People living in these affected areas agree. They add that this causes traffic problems in the congested lanes, where their houses stand, and more often a petty argument is settled with “fists, sticks and even knives.”
“This inevitably leads to police intervention, and more disruption of supply,” said Bhim, a resident of Sangam Vihar, adding that there have been times when the tanker drivers are also at the receiving end of public anger. Pilferage and water theft to help the tanker mafia also invites the people’s wrath.
Apart from all this, the failure of the civic agencies in many areas to supply water means more phone calls to the police control room. On an average, every fortnight, the PCR receives over 3,500 calls from the public about problems with the civic agencies, including water supply. This burdens the phone lines and personnel who are deputed mainly to attend emergency calls.
A senior police officer said that the police do not have any control over civic agencies. So, while they can take questions from the distressed public on why a supply has been interrupted or when it will resume, they do not have an answer.
Dumping of non-biodegradable waste, burning of plastic and rampant fishing along the Garhi Mandu city forest, a natural biodiversity habitat on the left bank of the Yamuna, seem to have taken a toll on the population of water birds at the wetland in North-East Delhi.
Home to over 52 species of resident and migratory water birds last winter, the forest is now facing a steep decline in the number of birds. Eighteen species, including Greylag Goose, Northern Pintail, Red-crested Pochard, Grey Heron, Painted Stork, Red-wattled Lapwing and Black-headed Gull, which were seen last winter are no longer found in and around the forest.
The threat to the natural wetland has set alarm bells ringing for conservationists.
This year, he said, out of 31 species of winter migratory birds, only six have been spotted. Mr. Roy pointed out that the Forest and Wildlife Department had notified the Garhi Mandu forest under Section 29 of the Indian Forest Act, 1927.
He said, unfortunately, the boundary of the forest where the wetland exist has not been notified. “The government needs to recognise this, notify the wetland and take care of it. Extending its forest coverage for a sustainable, healthy environment for human beings is the need of the hour.”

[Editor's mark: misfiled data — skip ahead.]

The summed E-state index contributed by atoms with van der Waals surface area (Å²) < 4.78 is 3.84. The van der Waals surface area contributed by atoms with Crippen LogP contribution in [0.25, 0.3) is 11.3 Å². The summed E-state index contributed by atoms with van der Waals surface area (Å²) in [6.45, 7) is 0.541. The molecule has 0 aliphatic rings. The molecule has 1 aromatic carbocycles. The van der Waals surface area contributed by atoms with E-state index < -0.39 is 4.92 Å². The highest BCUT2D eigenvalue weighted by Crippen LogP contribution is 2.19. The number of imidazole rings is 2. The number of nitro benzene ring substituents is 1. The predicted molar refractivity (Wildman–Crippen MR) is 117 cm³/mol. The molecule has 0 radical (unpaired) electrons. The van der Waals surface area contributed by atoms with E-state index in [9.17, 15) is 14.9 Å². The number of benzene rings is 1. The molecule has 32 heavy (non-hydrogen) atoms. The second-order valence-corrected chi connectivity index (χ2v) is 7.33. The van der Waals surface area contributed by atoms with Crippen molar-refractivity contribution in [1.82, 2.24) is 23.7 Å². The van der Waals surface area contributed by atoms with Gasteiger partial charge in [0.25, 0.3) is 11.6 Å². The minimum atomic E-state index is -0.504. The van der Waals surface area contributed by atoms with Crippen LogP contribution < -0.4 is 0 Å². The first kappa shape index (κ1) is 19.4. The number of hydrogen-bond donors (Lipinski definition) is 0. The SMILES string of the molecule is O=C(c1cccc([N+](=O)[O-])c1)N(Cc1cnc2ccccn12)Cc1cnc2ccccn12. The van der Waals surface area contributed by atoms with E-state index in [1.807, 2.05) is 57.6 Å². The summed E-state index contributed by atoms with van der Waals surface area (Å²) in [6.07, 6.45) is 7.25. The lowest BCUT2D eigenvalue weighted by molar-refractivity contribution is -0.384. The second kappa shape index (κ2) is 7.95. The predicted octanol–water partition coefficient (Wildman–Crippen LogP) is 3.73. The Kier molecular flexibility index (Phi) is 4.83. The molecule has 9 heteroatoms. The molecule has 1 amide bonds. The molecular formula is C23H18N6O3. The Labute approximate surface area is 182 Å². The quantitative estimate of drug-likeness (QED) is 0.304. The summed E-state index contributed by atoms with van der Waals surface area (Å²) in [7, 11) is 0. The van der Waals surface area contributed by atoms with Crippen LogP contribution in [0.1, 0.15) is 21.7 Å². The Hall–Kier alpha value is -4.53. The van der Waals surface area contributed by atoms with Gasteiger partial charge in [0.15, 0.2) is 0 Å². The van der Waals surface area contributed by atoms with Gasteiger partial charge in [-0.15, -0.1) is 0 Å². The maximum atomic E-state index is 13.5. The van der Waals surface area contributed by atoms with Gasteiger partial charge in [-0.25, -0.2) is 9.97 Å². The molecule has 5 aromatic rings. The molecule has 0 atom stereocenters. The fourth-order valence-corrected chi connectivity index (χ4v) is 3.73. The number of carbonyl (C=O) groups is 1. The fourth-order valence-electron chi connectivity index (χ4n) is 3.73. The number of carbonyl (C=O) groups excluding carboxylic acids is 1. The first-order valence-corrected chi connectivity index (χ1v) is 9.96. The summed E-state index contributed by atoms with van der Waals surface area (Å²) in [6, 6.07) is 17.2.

He said the forest is surrounded by a huge natural wetland accidentally formed by the Yamuna floods of 2008. The flood was a blessing in disguise and it resulted in supporting the forest ecosystem, he said and added: “The natural wetland is the breeding ground for more than 52 species of water birds, both resident and migratory, including the International Union for Conservation of Nature red-list categories threatened species..”
Mr. Roy, who is the Delhi coordinator of Wetlands International South Asia’s Asian Waterbird Census, alleged dumping of a huge amount of polythene and plastic by the East Delhi Municipal Corporation as well as locals along the banks and in the wetland.
“Regular dumping of debris and filling the wetland by the East Delhi Municipal Corporation is just not right for our environment. As a result, the wetland are getting dried up and covered up for agricultural use.”
He said regular burning of dumped non-biodegradable garbage is causing air pollution and the left-over waste creates water pollution in the wetland. “Another cause of worry is regular fishing by the local fishermen and open thoroughfare and playground around the wetland.”